You definitely want to realize that making space will help you find more time to get those better-paying clients. Sometimes the “good” doesn’t come to you; you have to work to make the good for yourself, too.

  7. Chip

    You have tons of great advice here – but this post is not about courage. It is about hard work and managed risk. Bill did not just “come along” when you dropped Bob. You went to a convention, introduced yourself, made a pitch, and when he said he had nothing for you at the moment, you stayed in contact with the him for months before he called.

    Meanwhile, you calculated your costs as a business person and raised your rates with Bob – a referral client you gained through more networking – based on what you need to be profitable. When he wasn’t able to meet your rates, you wisely moved on, knowing either in your head or intuitively that the work you had been doing with people like Bill (I assume you have other potentials like him on the line as well) would yield results.

    Dropping Bob was not crazy; it was really the most sensible move you could make. Even if Bill had not called with work, you already have a consistent habit of marketing, so dropping a low paying client frees you up to do more of what brings in better ones. I imagine you also figured that financially you could afford to lose Bob’s income for a while until a new client – based on your marketing efforts – came along.

    Telling people simply to drop their bad clients so new ones can appear looks inspiring but in reality is bad and dangerous advice, akin to the treacle offered in self-help books like “the Secret.” You did not wish Bill into existence, and manifest him through your courage. Bill was there because you did the work and already had him on the line.

    You know doubt earned more self confidence in your experience here, but The real lessons are about the value of working on your business as well as for it, and knowing when the time is right to move on to higher paying clients. You are a model for many of the concepts that Carol teaches here and in the den. You have a solid writer’s website, you obviously network, and you have the courage to believe in yourself. To say that you dropped Bob, and Bill suddenly appeared undermines everything you did to make that possible.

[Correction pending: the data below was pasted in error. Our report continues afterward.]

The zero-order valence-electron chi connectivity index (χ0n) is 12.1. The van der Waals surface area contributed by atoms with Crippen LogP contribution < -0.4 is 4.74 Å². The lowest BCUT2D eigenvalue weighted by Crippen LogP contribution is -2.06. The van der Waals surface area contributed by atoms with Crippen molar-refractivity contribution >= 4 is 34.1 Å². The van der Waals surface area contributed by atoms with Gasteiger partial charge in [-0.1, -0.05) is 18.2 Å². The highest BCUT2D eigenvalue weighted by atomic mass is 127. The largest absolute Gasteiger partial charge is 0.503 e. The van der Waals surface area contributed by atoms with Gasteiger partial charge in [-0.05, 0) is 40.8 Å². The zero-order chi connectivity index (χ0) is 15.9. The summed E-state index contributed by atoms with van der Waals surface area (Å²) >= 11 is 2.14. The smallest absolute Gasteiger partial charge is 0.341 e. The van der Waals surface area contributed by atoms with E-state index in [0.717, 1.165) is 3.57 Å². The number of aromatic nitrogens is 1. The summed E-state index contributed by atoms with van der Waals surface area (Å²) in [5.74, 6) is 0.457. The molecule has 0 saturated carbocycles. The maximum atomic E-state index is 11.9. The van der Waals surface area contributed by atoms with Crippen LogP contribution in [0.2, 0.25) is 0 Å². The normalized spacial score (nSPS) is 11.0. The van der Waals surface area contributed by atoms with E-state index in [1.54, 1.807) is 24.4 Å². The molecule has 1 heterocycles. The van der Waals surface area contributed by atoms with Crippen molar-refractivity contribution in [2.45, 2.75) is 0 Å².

Freelancers should follow the lessons here and on other blogs like Renegade Writer. Do the work required to have a freelance career and not a freelance hobby. Learn from the example set by people like Carol, Linda, you and other guest posters here, and most importantly, take action and do the work.

    The real courage was in everything you did leading up to Bob’s dismissal as a client. The inspiration in this post isn’t in Bills magical appearance but in your willingness to do the work, and the example of the fruit that your work yielded.

    • Carol Tice

      I’m sure Bree will have a response…but I think the whole post shows that that hard work IS what empowered her to be able to drop one client and feel confident she could replace him with better.

      Nobody’s advocating that people drop clients with nothing on the horizon and no marketing tools or effort in place. I’m a very conservative person in how I run my business, and personally, I often waited until I was overbooked and then identified and dropped the lowest payer/lowest value per year client.

      But when I have had situations where I simply HAD to drop a client because the situation was untenable, I do find a better client usually appears right away to take their place…there does seem to be something about clearing room in your life for something better that helps make that happen. But as you say, only in the context that you are running your business and out marketing, and have a lot of lines in the water.

      • Chip

        I agree that the overall post itself is a wonderful example of how constant marketing and follow up enables us to move up when the time is right. The last paragraph and bold text just struck me as web-hype that missed the real takeaway value of the rest of the post. As several of the other commenters have mentioned, the process of getting in a position to drop the Bobs of the world is much more valuable than the actual decision to make room for bigger clients. After all that work, Bob isn’t even a speedbump.

        The second paragraph of your reply is the perfect caveat to the close of the post: “Nobody’s advocating that people drop clients with nothing on the horizon and no marketing tools or effort in place. I’m a very conservative person in how I run my business, and personally, I often waited until I was overbooked and then identified and dropped the lowest payer/lowest value per year client. ”

        The way you run your business, rather than appearing crazy or impetuous, dropping the Bob’s must feel like a weight has been lifted.

        One of the biggest lessons I have learned in my own life is to work on processes and trust that the results will come, to focus on direction and let the destination take care of itself.

        This is a great post on process.

        p.s. I think I’m going to use “Dropping the Bob’s” as shorthand for getting rid of unprofitable things in life from now on.

        • Carol Tice

          Love that — dropping the bobs!

    • Bree

      Chip, I appreciate you picking up this angle of freelancing, not just the impetuous one. Yes, you do need to be logically running a business, marketing, putting yourself out there. That is what will get you better clients, because most won’t drop out of the sky.